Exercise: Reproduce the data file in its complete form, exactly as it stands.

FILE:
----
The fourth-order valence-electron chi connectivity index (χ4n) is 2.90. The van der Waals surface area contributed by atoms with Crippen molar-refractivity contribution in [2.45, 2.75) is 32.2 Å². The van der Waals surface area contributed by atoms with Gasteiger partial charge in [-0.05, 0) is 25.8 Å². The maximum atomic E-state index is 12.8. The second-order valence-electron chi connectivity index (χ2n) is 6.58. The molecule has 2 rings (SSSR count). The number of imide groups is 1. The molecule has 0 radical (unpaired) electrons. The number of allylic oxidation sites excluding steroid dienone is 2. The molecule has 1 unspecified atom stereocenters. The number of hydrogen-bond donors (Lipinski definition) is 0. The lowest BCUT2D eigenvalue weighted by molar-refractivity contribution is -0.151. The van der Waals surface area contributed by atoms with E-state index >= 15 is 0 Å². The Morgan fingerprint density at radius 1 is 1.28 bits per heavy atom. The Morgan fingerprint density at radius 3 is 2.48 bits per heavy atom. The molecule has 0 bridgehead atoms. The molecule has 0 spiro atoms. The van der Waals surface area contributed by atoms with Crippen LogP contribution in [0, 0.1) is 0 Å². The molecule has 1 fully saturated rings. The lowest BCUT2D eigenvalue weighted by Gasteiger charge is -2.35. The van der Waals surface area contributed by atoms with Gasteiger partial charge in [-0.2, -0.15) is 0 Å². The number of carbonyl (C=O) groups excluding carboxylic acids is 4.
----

The fourth-order valence-electron chi connectivity index (χ4n) is 2.90. The van der Waals surface area contributed by atoms with Crippen molar-refractivity contribution in [2.45, 2.75) is 32.2 Å². The van der Waals surface area contributed by atoms with Gasteiger partial charge in [-0.05, 0) is 25.8 Å². The maximum atomic E-state index is 12.8. The second-order valence-electron chi connectivity index (χ2n) is 6.58. The molecule has 2 rings (SSSR count). The number of imide groups is 1. The molecule has 0 radical (unpaired) electrons. The number of allylic oxidation sites excluding steroid dienone is 2. The molecule has 1 unspecified atom stereocenters. The number of hydrogen-bond donors (Lipinski definition) is 0. The lowest BCUT2D eigenvalue weighted by molar-refractivity contribution is -0.151. The van der Waals surface area contributed by atoms with E-state index >= 15 is 0 Å². The Morgan fingerprint density at radius 1 is 1.28 bits per heavy atom. The Morgan fingerprint density at radius 3 is 2.48 bits per heavy atom. The molecule has 0 bridgehead atoms. The molecule has 0 spiro atoms. The van der Waals surface area contributed by atoms with Crippen LogP contribution in [0, 0.1) is 0 Å². The molecule has 1 fully saturated rings. The lowest BCUT2D eigenvalue weighted by Gasteiger charge is -2.35. The van der Waals surface area contributed by atoms with Gasteiger partial charge in [-0.2, -0.15) is 0 Å². The number of carbonyl (C=O) groups excluding carboxylic acids is 4.